As far as the offensive positions go, Cannon identifies four roles which he consolidates into three positions: Creator/Handler, Scorer and Rebounder. Every team needs some guys who can put the ball in the basket, some guys who can get it to them without turning it over and guys who can clean up any misses and keep scoring opportunities alive. Because you can't be giving away the ball before you have a chance to get it to your scorers, "The Creator and the Handler", Cannon asserts, "have to be the same guy." Dylan Burkhardt adds to these roles with the addition of the "Shooter", for those players who can score but need plays called for them or other offensive help to do it. Scorers can create their own opportunities.
I like Dylan's refinement and, because I can never leave well enough alone, I would add one more. Although Creators and Handlers are usually the same guy (the traditional point guard role), they don't have to be. I think this distinction became clear to many who watched MSU play during the two stretches when Creator/Handler Kalin Lucas was out last year. Draymond Green actually assumed much of the Creator role: he showed a terrific passing touch and court vision and he would often direct the offense. And although he was capable of bringing the ball up (remember the final play against Maryland?), that was not typically his role. That job often fell to Mike Kebler, whose entire role in the offense was truly just to get the ball into the offensive end without turning it over. The fact that he had no other offensive role, of course, limited his value on that end. But, as we saw with the short-lived Chris Allen-as-point-guard experiment at Illinois, that one role is not insignificant. This also echoes some points John Gasaway made about Manny Harris' and Evan Turner's roles on their respective teams. In his Q & A with Dylan over at UMHoops.com last year he observed that "I know last year there were always other Wolverines on the floor alongside Harris who proudly wore the 'point guard' label (Kelvin Grady, C.J. Lee, Stu Douglass, etc.). I for one don't buy it. Harris had by far the highest assist rate on the team and, more importantly, he ran this offense in the literal Beilein-ian sense." Similarly, in another article Gasaway wrote that, although Turner was officially annointed "point guard" only last year, this formality "was merely the outward and visible sign of a preexisting inner state of reality: This offense goes through Turner. It has ever since Jamar Butler left." So, although P.J. Hill and Jeramie Simmons were out there bringing the ball up the floor (as Stu Douglass and others did for Manny Harris), the offense ran through Turner, which is the important facet of the Creator role. So if we break Creator and Handler apart again, still recognizing that they usually go together, we get the following (five players, ten positions, as it were):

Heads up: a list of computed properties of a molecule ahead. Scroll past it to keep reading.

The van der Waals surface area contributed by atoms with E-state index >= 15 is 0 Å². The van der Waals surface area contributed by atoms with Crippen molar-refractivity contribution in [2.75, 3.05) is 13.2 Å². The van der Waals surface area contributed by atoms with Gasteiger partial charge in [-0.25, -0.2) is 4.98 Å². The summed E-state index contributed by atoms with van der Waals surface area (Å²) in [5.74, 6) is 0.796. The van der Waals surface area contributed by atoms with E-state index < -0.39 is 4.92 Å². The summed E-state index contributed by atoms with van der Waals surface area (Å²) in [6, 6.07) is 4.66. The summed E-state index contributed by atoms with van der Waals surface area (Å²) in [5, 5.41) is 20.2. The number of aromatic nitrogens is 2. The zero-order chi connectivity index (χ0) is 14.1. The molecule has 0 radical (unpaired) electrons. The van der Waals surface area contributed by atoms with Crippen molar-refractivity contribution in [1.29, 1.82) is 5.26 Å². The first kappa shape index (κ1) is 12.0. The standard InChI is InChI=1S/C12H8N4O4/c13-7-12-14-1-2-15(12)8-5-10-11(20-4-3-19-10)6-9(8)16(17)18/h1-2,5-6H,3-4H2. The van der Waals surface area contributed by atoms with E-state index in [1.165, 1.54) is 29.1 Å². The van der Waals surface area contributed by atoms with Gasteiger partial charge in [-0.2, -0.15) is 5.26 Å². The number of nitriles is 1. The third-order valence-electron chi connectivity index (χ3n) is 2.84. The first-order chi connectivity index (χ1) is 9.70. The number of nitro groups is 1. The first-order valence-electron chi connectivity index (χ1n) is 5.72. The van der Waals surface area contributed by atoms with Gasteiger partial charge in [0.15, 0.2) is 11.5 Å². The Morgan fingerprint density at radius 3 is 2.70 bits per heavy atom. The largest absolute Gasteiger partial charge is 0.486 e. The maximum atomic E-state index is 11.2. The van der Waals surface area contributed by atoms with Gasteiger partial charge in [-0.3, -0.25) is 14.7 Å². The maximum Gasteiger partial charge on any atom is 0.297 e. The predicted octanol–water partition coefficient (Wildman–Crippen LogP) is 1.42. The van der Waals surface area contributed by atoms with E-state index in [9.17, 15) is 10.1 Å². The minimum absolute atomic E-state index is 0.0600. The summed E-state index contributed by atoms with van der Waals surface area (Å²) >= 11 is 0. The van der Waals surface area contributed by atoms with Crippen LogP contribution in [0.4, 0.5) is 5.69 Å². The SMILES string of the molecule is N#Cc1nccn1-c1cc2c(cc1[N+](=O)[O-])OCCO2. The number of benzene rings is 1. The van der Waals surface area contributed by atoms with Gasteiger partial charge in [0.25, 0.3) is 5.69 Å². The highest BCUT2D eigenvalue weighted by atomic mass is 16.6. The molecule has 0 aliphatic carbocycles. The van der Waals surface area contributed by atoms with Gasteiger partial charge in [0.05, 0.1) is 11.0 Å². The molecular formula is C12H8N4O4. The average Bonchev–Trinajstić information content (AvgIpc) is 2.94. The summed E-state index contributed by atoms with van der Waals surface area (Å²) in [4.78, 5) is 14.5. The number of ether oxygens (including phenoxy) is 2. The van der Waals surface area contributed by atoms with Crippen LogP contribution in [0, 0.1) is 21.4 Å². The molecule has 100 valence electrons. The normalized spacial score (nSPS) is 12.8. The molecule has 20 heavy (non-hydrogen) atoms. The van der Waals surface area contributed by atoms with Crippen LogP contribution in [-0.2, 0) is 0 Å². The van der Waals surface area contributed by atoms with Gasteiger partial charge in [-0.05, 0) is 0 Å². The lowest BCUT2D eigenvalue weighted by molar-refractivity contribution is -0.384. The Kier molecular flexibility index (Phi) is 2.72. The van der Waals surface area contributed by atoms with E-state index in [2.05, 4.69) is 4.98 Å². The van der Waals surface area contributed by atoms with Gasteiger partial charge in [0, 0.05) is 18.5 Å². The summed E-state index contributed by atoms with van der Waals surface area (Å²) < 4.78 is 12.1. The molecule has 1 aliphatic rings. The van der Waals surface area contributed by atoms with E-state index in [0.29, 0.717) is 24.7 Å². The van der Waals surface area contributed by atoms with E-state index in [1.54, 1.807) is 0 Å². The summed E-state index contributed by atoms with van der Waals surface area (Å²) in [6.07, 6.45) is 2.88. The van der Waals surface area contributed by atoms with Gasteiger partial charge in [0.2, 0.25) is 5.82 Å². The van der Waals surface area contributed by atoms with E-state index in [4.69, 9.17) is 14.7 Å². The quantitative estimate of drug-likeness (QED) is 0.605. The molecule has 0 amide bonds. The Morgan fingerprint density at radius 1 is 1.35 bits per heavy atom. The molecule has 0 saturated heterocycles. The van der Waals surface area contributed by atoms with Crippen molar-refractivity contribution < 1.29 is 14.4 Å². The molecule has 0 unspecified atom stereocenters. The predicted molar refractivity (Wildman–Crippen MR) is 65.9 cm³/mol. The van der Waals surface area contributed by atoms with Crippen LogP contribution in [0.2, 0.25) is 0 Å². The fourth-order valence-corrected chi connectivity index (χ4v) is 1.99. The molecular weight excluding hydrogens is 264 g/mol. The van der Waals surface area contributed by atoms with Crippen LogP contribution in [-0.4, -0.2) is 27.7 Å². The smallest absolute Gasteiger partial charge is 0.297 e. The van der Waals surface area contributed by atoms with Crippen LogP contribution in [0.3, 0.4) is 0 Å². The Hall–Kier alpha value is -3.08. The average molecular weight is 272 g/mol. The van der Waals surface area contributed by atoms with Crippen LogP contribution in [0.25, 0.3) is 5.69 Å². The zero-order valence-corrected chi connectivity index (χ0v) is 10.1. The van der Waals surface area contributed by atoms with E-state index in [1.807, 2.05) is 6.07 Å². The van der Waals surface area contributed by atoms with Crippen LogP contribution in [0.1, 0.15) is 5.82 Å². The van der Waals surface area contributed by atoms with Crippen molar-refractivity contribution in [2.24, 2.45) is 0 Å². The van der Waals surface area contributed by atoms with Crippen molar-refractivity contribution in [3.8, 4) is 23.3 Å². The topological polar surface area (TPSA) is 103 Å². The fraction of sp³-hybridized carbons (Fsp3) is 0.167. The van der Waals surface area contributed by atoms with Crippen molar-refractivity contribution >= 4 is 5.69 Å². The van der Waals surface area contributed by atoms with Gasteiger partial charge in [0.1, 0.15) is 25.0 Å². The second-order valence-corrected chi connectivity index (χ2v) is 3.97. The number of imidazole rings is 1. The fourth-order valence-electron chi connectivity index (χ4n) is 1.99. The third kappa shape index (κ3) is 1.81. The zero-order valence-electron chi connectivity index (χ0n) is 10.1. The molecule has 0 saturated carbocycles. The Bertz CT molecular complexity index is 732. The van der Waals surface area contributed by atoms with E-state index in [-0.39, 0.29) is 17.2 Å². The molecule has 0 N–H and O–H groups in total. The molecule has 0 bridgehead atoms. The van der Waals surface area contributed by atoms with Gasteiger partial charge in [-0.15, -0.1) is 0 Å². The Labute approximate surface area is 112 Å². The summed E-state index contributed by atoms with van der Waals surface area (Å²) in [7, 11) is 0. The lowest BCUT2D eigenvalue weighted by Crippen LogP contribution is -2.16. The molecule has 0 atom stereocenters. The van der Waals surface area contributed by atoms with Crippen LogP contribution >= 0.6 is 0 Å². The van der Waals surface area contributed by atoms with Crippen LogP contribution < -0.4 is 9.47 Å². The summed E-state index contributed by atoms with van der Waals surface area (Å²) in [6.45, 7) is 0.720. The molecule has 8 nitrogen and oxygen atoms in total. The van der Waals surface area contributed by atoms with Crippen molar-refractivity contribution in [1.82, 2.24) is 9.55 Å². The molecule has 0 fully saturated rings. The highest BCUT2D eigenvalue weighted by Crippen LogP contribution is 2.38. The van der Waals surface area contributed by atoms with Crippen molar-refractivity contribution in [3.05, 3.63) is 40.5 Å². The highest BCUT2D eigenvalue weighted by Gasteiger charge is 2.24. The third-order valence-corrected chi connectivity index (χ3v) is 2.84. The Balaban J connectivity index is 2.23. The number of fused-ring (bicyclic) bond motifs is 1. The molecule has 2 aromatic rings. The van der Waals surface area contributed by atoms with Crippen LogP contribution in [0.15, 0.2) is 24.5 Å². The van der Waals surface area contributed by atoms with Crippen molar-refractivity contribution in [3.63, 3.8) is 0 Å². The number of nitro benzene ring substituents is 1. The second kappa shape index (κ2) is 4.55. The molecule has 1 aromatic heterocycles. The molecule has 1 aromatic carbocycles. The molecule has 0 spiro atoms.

So this lets you look at a team, assign roles and make an educated guess about strengths and weaknesses, as well as floor combinations that might make sense (or should be avoided). So, how does Michigan State look in this light? Using the projected lineup for next year (and assuming that the departure of Chris Allen probably means Gauna won't redshirt) I came up with the following table. I realize that there is a lot of room for debate over which roles to assign, but the main things to remember are that this isn't about how good a given player is at that role but what the team's expectations are of that player when he's on the floor.
|Player||Offensive Roles||Defensive Roles|
The first thing to notice about this is that there are no glaring weaknesses: no 0's 1's or even 2's at any single "position". In fact, the role coverage (players per role) looks as follows:
|Defensive Role||Coverage||Offensive Role||Coverage|
As Kalin Lucas declared in a recent FOX Sports article: "We have guards, wings and bigs. Winning a national title is our only goal". Some observations:
In short, the hallmark of this team looks like depth and versatility. All the roles have multiple coverage and the presence of players who can do a variety of things means that a lot of different lineups can be put out there to create mismatches for opponents.
This is a FanPost, written by a member of the TOC community. It does not represent the official positions of The Only Colors, Inc.--largely because we have no official positions.